@ZackMooreNFL Projects Dez Bryant’s Contract

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As of right now, Dez Bryant will be playing for the Cowboys on the $12.823 million franchise tag and would lose about $754,000 for each game he misses were he to hold out. After speaking with the great @Jason_OTC, the Wizard of OTC, he stated that it sounds like Bryant is looking for a deal worth $16 million per season and that his guess is that Bryant is looking for a deal worth $16 million per year, plus $50 million in guarantees, but he’s not sure on the length of the contract.

According to Todd Archer at ESPN, Tom Condon and Kim Miele from Roc Nation Sports are handling Bryant’s negotiation with the Cowboys, so he’s in good hands as Condon is one of the best in the league and a hero of mine as an aspiring NFL agent. This isn’t the first time that I’ve discussed what I thought Condon should do with a contract as I stated in The Manning vs. Brady Debate article from February 2015 that Manning should take a lower salary to give the Broncos a better chance to win a Super Bowl and for him to go out with another ring. Condon and Manning made me look good by doing that and taking a lower cap number with AFC Championship Game and Super Bowl incentives. Rather than have a $21.5 million cap hit in 2015 with a debilitating 15.01% cap percentage, he’ll have a $17.5 million cap hit, which is a more manageable 12.21% and is in the neighborhood of what one of the five best quarterbacks in the NFL should be paid. As you’ll see in #Caponomics, I’m a believer that, especially with the rapid growth of the salary cap that’s coming in the next few years, the top of the quarterback market should be around 12% of the salary cap as when you get into the 14-15% range, it really restricts your ability to construct a balanced roster.

The Cowboys and Bryant had been working on a deal all the way back to last summer and as Archer puts it, “they thought they were close to a deal in the middle of last season when things feel apart” and that was what led to Bryant going to Roc Nation Sports. Archer points out that they only have two days to get the deal done or Bryant will have to play the season out on the franchise tag.

Admittedly, this area of the salary cap is not my forte, I’m much more interested in analyzing the numbers that teams end up with and I know that the details and rules are something that I will learn on the job as an agent as I study the CBA and my career gets started. Here are a few of Jason’s tweets on the subject:

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(The 15th meaning July 15th)

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Bryant will be turning 27 on November 4, 2015, so I completely understand his desire to get a long-term deal done before the season. While $12.823 million is a lot of money and if he were to be franchised again in 2016, the 120% increase in his salary would mean he’ll be paid $15,387,600 on the franchise tag next season, which would make this a two-year deal worth $28,210,600. If Bryant were to play out these two seasons, play well and then be an unrestricted free agent in 2017, then he could still get a pretty sizeable deal before his 29-year-old season, but I don’t think he wants to risk injury or perceived decrease in performance.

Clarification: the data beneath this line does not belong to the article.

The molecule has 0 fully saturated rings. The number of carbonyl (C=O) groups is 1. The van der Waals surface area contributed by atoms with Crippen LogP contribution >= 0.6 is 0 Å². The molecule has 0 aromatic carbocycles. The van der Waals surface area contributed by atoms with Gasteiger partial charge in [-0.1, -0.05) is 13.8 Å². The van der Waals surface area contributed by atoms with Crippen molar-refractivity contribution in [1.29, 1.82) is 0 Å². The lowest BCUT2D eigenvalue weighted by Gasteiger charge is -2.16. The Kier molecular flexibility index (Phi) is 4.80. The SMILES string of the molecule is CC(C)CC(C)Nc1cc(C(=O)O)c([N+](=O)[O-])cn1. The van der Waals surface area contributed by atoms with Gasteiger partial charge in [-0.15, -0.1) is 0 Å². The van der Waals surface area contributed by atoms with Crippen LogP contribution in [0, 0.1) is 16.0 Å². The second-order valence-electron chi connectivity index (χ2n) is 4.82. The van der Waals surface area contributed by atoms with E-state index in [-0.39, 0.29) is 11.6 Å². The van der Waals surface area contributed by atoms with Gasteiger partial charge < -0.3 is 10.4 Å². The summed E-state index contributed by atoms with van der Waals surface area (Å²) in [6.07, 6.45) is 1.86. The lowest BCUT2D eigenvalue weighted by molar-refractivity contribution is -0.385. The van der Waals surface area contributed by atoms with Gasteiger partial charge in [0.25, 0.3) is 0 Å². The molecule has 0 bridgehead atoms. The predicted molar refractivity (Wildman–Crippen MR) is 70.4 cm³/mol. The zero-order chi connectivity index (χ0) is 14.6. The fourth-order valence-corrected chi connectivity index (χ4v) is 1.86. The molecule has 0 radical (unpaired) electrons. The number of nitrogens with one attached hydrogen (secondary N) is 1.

Understandably, Bryant feels he has proven himself with an average of 91 catches for 1312 yards (14.4 ypc) and 13.7 touchdowns over the last three seasons and he wants some long-term security. He rightfully believes that he’s done enough in his rookie deal to deserve that and he’s right to believe that, but if he is really looking for a deal within the $16 million per year range, then he’s just not going to get that from the Cowboys. As the Cowboys proved this offseason with Demarco Murray, they were much more fiscally prudent than they have been in past years as they had a contract figure that they valued Murray at and did not move past that even with divisional rival Philadelphia moving in to sign him.

Something that I explored in April was the idea that the wide receiver market’s bubble has burst and that we won’t see contracts like the ones given to Calvin Johnson, Mike Wallace, Vincent Jackson and Larry Fitzgerald for a long time. As I wrote then, “on an average per year basis, Calvin Johnson’s contract is worth $16,207,143, Mike Wallace’s is $12 million, Vincent Jackson is $11,111,111 and Larry Fitzgerald’s is $11 million.” For the time that they were signed, those per year averages were very out of line in regards to the salary cap at the time, which is why Johnson, Wallace and Fitzgerald were Jason’s three worst wide receiver contracts in 2015, which he released this weekend.

I explained in the article from April that the bubble’s burst was on display during this 2015 offseason as the three highest contracts signed by Jeremy Maclin, Randall Cobb and Torrey Smith were worth $11, $10 and $8 million per year. Considering the difference in the salary cap from 2012 and 2013 to 2015 and what the future cap’s are projected to be, this is a massive difference in compensation as the percentage of the cap that these three are taking up is much lower than what Johnson, Wallace, Jackson and Fitzgerald consumed.

Jordy Nelson is another solid example of how much the market has dipped with his four-year, $39.05 million contract, which is the 9th highest per year on our site at $9,762,500, just slightly behind Cobb’s deal. Nelson and Cobb have given the Packers an ideal situation as they’ll take up 6.94% of the cap in 2015 and, if the cap moves to $153 million in 2016, they’ll take up 11.73% then. Even in that year two bump that contracts have, they’re going to take up less of the cap together than what Andre Johnson took up in 2014 with the Texans, 11.76%. Just a sign of the way the market has changed.